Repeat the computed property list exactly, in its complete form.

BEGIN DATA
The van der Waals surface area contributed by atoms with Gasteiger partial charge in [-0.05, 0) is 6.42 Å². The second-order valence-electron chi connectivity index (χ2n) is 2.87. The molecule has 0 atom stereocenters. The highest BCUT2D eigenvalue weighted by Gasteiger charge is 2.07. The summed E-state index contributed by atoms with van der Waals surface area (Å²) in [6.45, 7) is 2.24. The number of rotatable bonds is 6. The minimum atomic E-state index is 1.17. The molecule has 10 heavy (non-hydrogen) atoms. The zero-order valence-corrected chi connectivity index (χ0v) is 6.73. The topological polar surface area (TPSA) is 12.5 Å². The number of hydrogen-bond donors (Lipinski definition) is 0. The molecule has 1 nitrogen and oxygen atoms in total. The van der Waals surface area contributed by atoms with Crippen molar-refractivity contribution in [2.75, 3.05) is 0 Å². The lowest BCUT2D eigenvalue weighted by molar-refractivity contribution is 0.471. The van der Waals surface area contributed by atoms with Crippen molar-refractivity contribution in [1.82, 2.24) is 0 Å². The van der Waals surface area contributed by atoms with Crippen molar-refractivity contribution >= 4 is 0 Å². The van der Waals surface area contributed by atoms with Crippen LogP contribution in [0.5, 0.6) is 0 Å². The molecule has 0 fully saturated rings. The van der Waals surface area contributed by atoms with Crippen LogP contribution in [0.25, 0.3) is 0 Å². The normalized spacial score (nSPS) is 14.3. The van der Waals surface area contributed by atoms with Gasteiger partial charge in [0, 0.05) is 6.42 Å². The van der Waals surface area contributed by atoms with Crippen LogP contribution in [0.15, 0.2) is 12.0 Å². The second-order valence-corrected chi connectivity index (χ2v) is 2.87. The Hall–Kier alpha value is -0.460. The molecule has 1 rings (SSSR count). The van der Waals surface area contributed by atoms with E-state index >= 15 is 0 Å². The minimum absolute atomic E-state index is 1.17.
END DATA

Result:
The van der Waals surface area contributed by atoms with Gasteiger partial charge in [-0.05, 0) is 6.42 Å². The second-order valence-electron chi connectivity index (χ2n) is 2.87. The molecule has 0 atom stereocenters. The highest BCUT2D eigenvalue weighted by Gasteiger charge is 2.07. The summed E-state index contributed by atoms with van der Waals surface area (Å²) in [6.45, 7) is 2.24. The number of rotatable bonds is 6. The minimum atomic E-state index is 1.17. The molecule has 10 heavy (non-hydrogen) atoms. The zero-order valence-corrected chi connectivity index (χ0v) is 6.73. The topological polar surface area (TPSA) is 12.5 Å². The number of hydrogen-bond donors (Lipinski definition) is 0. The molecule has 1 nitrogen and oxygen atoms in total. The van der Waals surface area contributed by atoms with Crippen molar-refractivity contribution in [2.75, 3.05) is 0 Å². The lowest BCUT2D eigenvalue weighted by molar-refractivity contribution is 0.471. The van der Waals surface area contributed by atoms with Crippen molar-refractivity contribution in [1.82, 2.24) is 0 Å². The van der Waals surface area contributed by atoms with Crippen molar-refractivity contribution >= 4 is 0 Å². The van der Waals surface area contributed by atoms with Crippen LogP contribution in [0.5, 0.6) is 0 Å². The molecule has 0 fully saturated rings. The van der Waals surface area contributed by atoms with Crippen LogP contribution in [0.25, 0.3) is 0 Å². The normalized spacial score (nSPS) is 14.3. The van der Waals surface area contributed by atoms with Gasteiger partial charge in [0, 0.05) is 6.42 Å². The van der Waals surface area contributed by atoms with Crippen LogP contribution in [0.15, 0.2) is 12.0 Å². The second-order valence-corrected chi connectivity index (χ2v) is 2.87. The Hall–Kier alpha value is -0.460. The molecule has 1 rings (SSSR count). The van der Waals surface area contributed by atoms with E-state index >= 15 is 0 Å². The minimum absolute atomic E-state index is 1.17.